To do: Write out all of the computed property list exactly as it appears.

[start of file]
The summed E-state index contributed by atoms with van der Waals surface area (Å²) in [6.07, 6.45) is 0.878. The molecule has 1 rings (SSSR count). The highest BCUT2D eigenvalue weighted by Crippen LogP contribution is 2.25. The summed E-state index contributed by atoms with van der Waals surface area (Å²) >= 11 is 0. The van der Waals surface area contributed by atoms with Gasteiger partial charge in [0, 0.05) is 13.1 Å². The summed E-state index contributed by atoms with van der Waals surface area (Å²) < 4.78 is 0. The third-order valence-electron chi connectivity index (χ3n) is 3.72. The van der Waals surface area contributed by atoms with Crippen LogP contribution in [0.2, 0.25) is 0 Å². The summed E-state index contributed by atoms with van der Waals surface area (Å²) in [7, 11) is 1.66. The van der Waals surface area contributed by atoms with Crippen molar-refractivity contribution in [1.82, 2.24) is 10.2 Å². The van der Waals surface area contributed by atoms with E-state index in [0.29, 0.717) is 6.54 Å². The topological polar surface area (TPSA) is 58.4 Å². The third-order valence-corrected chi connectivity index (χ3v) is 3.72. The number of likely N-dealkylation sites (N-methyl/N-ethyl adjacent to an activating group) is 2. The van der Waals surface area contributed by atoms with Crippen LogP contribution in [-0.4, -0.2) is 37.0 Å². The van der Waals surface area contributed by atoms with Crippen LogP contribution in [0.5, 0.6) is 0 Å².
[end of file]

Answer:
The summed E-state index contributed by atoms with van der Waals surface area (Å²) in [6.07, 6.45) is 0.878. The molecule has 1 rings (SSSR count). The highest BCUT2D eigenvalue weighted by Crippen LogP contribution is 2.25. The summed E-state index contributed by atoms with van der Waals surface area (Å²) >= 11 is 0. The van der Waals surface area contributed by atoms with Gasteiger partial charge in [0, 0.05) is 13.1 Å². The summed E-state index contributed by atoms with van der Waals surface area (Å²) < 4.78 is 0. The third-order valence-electron chi connectivity index (χ3n) is 3.72. The van der Waals surface area contributed by atoms with Crippen LogP contribution in [0.2, 0.25) is 0 Å². The summed E-state index contributed by atoms with van der Waals surface area (Å²) in [7, 11) is 1.66. The van der Waals surface area contributed by atoms with Crippen molar-refractivity contribution in [1.82, 2.24) is 10.2 Å². The van der Waals surface area contributed by atoms with E-state index in [0.29, 0.717) is 6.54 Å². The topological polar surface area (TPSA) is 58.4 Å². The third-order valence-corrected chi connectivity index (χ3v) is 3.72. The number of likely N-dealkylation sites (N-methyl/N-ethyl adjacent to an activating group) is 2. The van der Waals surface area contributed by atoms with Crippen LogP contribution in [-0.4, -0.2) is 37.0 Å². The van der Waals surface area contributed by atoms with Crippen LogP contribution in [0.5, 0.6) is 0 Å².